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Kirkland Lake Gold Debt-to-EBITDA

: 0.02 As of Mar. 2020
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Debt-to-EBITDA measures a company's ability to pay off its debt.

Kirkland Lake Gold's Short-Term Debt & Capital Lease Obligation for the quarter that ended in Mar. 2020 was USD 10 Mil. Kirkland Lake Gold's Long-Term Debt & Capital Lease Obligation for the quarter that ended in Mar. 2020 was USD 16 Mil. Kirkland Lake Gold's annualized EBITDA for the quarter that ended in Mar. 2020 was USD 1,554 Mil. Kirkland Lake Gold's annualized Debt-to-EBITDA for the quarter that ended in Mar. 2020 was 0.02.

A high Debt-to-EBITDA ratio generally means that a company may spend more time to paying off its debt. According to Joel Tillinghast's BIG MONEY THINKS SMALL: Biases, Blind Spots, and Smarter Investing, a ratio of Debt-to-EBITDA exceeding four is usually considered scary unless tangible assets cover the debt.

NYSE:KL' s Debt-to-EBITDA Range Over the Past 10 Years
Min: -0.01   Med: 0.16   Max: 5.98
Current: 0.02

-0.01
5.98

During the past 13 years, the highest Debt-to-EBITDA Ratio of Kirkland Lake Gold was 5.98. The lowest was -0.01. And the median was 0.16.

NYSE:KL's Debt-to-EBITDA is ranked higher than
98% of the 466 Companies
in the Metals & Mining industry.

( Industry Median: 2.22 vs. NYSE:KL: 0.02 )

Kirkland Lake Gold Debt-to-EBITDA Historical Data

* All numbers are in millions except for per share data and ratio. All numbers are in their local exchange's currency.

* Premium members only.

Kirkland Lake Gold Annual Data
Apr10 Apr11 Apr12 Apr13 Apr14 Apr15 Dec16 Dec17 Dec18 Dec19
Debt-to-EBITDA Premium Member Only Premium Member Only Premium Member Only Premium Member Only Premium Member Only 1.63 0.76 0.11 0.04 0.02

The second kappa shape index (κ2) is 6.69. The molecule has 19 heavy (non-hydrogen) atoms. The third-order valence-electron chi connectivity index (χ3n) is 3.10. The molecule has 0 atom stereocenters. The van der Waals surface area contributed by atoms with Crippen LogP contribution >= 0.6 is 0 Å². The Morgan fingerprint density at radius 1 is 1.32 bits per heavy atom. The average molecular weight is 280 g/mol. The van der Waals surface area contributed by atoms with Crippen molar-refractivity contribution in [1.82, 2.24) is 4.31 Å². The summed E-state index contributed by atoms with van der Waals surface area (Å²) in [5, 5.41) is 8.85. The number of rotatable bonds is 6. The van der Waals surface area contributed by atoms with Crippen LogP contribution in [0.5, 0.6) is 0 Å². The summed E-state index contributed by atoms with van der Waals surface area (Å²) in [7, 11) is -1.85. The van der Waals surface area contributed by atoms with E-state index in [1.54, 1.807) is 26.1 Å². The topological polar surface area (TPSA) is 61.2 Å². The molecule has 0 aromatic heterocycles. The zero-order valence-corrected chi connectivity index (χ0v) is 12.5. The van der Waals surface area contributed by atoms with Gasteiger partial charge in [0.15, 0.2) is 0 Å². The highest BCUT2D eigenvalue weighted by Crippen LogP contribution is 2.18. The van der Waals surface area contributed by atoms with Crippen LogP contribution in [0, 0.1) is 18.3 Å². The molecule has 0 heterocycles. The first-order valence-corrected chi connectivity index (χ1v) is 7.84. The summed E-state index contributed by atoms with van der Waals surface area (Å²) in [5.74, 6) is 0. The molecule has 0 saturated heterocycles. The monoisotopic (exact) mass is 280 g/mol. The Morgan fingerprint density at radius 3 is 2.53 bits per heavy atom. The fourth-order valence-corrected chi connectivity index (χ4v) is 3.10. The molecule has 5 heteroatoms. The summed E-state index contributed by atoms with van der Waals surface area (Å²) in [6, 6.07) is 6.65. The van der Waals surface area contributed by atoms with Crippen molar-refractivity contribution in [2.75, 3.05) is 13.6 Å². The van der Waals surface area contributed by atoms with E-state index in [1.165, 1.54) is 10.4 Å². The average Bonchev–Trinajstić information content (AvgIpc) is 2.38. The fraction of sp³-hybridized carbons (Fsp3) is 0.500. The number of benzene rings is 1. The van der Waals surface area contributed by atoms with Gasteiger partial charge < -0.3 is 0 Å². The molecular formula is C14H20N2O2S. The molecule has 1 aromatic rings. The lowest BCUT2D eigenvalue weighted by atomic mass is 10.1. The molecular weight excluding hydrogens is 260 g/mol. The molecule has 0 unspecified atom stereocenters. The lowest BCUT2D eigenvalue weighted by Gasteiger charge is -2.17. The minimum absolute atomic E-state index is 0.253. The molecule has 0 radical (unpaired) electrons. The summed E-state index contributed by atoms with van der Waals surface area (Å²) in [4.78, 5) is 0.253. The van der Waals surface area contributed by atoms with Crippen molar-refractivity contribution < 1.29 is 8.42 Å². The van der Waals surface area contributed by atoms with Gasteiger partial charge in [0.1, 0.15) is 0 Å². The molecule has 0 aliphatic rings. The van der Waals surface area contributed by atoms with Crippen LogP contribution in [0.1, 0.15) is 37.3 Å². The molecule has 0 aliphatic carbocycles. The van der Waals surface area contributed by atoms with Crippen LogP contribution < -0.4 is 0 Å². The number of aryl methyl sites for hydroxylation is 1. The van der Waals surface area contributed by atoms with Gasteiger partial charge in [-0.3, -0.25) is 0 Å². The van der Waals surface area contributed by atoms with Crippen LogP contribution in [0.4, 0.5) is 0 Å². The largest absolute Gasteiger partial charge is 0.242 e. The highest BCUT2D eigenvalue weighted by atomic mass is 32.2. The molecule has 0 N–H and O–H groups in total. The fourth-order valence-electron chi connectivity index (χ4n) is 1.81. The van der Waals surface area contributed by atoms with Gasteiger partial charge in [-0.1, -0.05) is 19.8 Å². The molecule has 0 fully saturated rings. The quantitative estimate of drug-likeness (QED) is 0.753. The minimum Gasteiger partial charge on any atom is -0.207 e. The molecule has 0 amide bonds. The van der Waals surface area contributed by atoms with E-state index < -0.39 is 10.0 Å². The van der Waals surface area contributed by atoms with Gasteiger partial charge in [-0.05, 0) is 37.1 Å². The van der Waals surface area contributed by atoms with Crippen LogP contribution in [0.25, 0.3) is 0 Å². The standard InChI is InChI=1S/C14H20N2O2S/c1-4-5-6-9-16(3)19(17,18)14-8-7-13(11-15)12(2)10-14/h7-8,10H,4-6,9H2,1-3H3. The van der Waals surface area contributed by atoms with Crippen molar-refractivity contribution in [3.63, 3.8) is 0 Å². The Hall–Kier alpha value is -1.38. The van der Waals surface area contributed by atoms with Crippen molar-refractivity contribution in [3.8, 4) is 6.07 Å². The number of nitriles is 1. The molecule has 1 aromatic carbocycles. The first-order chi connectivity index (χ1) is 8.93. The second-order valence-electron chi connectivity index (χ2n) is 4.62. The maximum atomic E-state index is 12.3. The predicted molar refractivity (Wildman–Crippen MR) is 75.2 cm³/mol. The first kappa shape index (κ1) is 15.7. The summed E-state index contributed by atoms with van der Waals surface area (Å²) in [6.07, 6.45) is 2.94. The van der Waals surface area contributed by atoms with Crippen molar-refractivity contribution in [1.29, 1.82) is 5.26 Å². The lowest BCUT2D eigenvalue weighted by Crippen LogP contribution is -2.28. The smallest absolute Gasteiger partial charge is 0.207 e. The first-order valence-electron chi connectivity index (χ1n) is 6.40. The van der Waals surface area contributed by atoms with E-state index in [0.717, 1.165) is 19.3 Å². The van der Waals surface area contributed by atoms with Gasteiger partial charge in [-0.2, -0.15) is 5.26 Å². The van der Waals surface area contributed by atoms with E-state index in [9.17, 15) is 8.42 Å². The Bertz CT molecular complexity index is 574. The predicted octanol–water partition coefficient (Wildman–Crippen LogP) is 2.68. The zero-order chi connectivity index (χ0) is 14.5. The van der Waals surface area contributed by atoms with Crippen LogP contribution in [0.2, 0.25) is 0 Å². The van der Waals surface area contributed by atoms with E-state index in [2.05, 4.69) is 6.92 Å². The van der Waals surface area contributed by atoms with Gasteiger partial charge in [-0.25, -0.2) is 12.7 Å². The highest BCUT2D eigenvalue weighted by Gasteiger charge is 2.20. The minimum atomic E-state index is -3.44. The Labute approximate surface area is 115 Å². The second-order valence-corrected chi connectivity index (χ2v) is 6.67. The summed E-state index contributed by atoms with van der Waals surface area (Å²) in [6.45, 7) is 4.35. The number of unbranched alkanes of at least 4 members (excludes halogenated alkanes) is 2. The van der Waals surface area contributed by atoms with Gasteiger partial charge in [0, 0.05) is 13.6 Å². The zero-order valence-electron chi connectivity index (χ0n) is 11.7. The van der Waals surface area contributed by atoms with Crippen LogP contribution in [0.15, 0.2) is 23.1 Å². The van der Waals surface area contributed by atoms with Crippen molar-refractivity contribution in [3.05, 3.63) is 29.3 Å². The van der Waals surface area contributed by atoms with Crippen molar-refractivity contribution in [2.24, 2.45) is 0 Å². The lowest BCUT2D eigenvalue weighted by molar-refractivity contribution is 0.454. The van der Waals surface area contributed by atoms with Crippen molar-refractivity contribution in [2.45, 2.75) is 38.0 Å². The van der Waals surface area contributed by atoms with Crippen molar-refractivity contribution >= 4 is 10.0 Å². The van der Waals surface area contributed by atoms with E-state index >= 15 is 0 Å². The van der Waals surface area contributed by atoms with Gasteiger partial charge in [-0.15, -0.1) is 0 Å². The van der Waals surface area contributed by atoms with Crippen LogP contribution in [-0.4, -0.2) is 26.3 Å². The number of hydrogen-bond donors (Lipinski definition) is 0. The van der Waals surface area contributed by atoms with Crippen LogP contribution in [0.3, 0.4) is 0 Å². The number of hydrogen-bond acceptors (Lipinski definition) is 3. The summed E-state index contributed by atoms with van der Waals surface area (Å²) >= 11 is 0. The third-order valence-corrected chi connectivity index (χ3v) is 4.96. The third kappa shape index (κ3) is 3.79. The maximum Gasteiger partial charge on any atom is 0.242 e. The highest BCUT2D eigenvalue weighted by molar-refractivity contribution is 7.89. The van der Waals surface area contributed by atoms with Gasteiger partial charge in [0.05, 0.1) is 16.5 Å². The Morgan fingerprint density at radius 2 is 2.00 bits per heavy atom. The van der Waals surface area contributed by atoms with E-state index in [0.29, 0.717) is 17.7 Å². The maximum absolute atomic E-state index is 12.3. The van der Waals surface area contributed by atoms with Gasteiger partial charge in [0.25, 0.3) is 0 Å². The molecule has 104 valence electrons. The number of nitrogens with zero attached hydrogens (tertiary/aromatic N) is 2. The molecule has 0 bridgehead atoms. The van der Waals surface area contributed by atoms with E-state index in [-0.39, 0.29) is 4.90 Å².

Kirkland Lake Gold Quarterly Data
Apr15 Jul15 Oct15 Mar16 Jun16 Sep16 Dec16 Mar17 Jun17 Sep17 Dec17 Mar18 Jun18 Sep18 Dec18 Mar19 Jun19 Sep19 Dec19 Mar20
Debt-to-EBITDA Premium Member Only Premium Member Only Premium Member Only Premium Member Only Premium Member Only Premium Member Only Premium Member Only Premium Member Only Premium Member Only Premium Member Only Premium Member Only Premium Member Only Premium Member Only Premium Member Only Premium Member Only 0.03 0.03 0.02 0.01 0.02

Competitive Comparison
* Competitive companies are chosen from companies within the same industry, with headquarter located in same country, with closest market capitalization; x-axis shows the market cap, and y-axis shows the term value; the bigger the dot, the larger the market cap.


Kirkland Lake Gold Debt-to-EBITDA Distribution

* The bar in red indicates where Kirkland Lake Gold's Debt-to-EBITDA falls into.



Kirkland Lake Gold Debt-to-EBITDA Calculation

Debt-to-EBITDA measures a company's ability to pay off its debt.

Kirkland Lake Gold's Debt-to-EBITDA for the fiscal year that ended in Dec. 2019 is calculated as

Debt-to-EBITDA=Total Debt / EBITDA
=(Short-Term Debt & Capital Lease Obligation + Long-Term Debt & Capital Lease Obligation) / EBITDA
=(10.176 + 5.14) / 968.025
=0.02

Kirkland Lake Gold's annualized Debt-to-EBITDA for the quarter that ended in Mar. 2020 is calculated as

Debt-to-EBITDA=Total Debt / EBITDA
=(Short-Term Debt & Capital Lease Obligation + Long-Term Debt & Capital Lease Obligation) / EBITDA
=(10.068 + 16.294) / 1553.648
=0.02

* All numbers are in millions except for per share data and ratio. All numbers are in their local exchange's currency.

In the calculation of annual Debt-to-EBITDA, the EBITDA of the last fiscal year is used. In calculating the annualized quarterly data, the EBITDA data used here is four times the quarterly (Mar. 2020) EBITDA data.


Kirkland Lake Gold  (NYSE:KL) Debt-to-EBITDA Explanation

In the calculation of Debt-to-EBITDA, we use the total of Short-Term Debt & Capital Lease Obligation and Long-Term Debt & Capital Lease Obligation divided by EBITDA. In some calculations, Total Liabilities is used to for calculation.


Be Aware

A high Debt-to-EBITDA ratio generally means that a company may spend more time to paying off its debt.

According to Joel Tillinghast's BIG MONEY THINKS SMALL: Biases, Blind Spots, and Smarter Investing, a ratio of Debt-to-EBITDA exceeding four is usually considered scary unless tangible assets cover the debt.


Kirkland Lake Gold Debt-to-EBITDA Related Terms


Kirkland Lake Gold Debt-to-EBITDA Headlines

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